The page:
5. Miller JI Jr, Landreneau RJ, Wright CE, et al. A comparative study of buttressed versus nonbuttressed staple line in pulmonary resections. Ann Thorac Surg 2001;71:319-22; discussion 323. [Crossref] [PubMed]
  6. Belda-Sanchís J, Serra-Mitjans M, Iglesias Sentis M, et al. Surgical sealant for preventing air leaks after pulmonary resections in patients with lung cancer. Cochrane Database Syst Rev 2010.CD003051. [PubMed]
  7. Brunelli A, Sabbatini A, Xiume' F, et al. Alternate suction reduces prolonged air leak after pulmonary lobectomy: a randomized comparison versus water seal. Ann Thorac Surg 2005;80:1052-5. [Crossref] [PubMed]
  8. Alphonso N, Tan C, Utley M, et al. A prospective randomized controlled trial of suction versus non-suction to the under-water seal drains following lung resection. Eur J Cardiothorac Surg 2005;27:391-4. [Crossref] [PubMed]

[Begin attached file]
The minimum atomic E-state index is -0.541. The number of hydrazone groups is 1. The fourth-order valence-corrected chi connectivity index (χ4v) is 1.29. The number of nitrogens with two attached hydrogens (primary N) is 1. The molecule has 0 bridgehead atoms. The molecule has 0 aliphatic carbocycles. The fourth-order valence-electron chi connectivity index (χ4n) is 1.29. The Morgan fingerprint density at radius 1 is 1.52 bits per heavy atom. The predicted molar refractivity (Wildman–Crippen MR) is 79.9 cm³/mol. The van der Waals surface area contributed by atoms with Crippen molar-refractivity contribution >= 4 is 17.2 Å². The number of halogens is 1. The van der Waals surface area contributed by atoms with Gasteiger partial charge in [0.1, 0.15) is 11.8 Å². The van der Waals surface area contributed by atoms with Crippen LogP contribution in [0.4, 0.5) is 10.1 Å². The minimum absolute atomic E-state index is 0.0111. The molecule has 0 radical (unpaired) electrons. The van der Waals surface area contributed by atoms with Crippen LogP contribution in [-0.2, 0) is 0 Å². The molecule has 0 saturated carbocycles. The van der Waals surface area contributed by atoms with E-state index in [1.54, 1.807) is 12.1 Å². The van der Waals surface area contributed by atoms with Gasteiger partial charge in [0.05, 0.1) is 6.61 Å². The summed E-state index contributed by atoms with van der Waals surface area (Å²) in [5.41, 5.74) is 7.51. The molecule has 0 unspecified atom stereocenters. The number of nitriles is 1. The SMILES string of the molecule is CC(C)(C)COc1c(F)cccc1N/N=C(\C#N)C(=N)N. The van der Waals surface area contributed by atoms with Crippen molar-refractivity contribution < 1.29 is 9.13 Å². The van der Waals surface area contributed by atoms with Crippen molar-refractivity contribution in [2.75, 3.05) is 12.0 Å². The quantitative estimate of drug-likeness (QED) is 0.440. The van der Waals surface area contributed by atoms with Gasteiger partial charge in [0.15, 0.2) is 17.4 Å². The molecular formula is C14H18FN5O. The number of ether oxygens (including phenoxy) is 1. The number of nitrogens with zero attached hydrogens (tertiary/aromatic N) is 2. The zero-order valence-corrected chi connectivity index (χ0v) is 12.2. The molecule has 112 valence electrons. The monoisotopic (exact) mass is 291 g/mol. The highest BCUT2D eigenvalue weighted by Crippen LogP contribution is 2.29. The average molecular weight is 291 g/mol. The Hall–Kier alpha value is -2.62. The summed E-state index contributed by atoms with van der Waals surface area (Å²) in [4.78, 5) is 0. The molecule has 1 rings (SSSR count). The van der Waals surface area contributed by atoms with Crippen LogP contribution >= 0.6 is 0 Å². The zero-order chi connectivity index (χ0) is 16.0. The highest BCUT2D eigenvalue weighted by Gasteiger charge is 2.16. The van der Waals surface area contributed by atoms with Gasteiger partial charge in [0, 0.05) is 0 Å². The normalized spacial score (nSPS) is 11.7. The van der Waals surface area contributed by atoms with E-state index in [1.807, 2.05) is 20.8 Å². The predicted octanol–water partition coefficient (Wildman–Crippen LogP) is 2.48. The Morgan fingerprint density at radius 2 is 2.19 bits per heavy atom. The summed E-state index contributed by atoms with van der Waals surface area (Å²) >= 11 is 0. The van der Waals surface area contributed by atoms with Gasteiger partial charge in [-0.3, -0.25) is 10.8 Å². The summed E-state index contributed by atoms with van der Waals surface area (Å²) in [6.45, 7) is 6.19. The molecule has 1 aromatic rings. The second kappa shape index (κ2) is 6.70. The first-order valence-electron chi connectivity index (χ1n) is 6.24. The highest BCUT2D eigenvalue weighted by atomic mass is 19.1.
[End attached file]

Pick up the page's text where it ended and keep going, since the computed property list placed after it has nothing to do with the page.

9. Filosso PL, Nigra VA, Lanza G, et al. Digital versus traditional air leak evaluation after elective pulmonary resection: a prospective and comparative mono-institutional study. J Thorac Dis 2015;7:1719-24. [PubMed]
  10. Refai M, Brunelli A, Salati M, et al. Efficacy of anterior fissureless technique for right upper lobectomies: a case-matched analysis. Eur J Cardiothorac Surg 2011;39:1043-6. [Crossref] [PubMed]
  11. Ng T, Ryder BA, Machan JT, et al. Decreasing the incidence of prolonged air leak after right upper lobectomy with the anterior fissureless technique. J Thorac Cardiovasc Surg 2010;139:1007-11. [Crossref] [PubMed]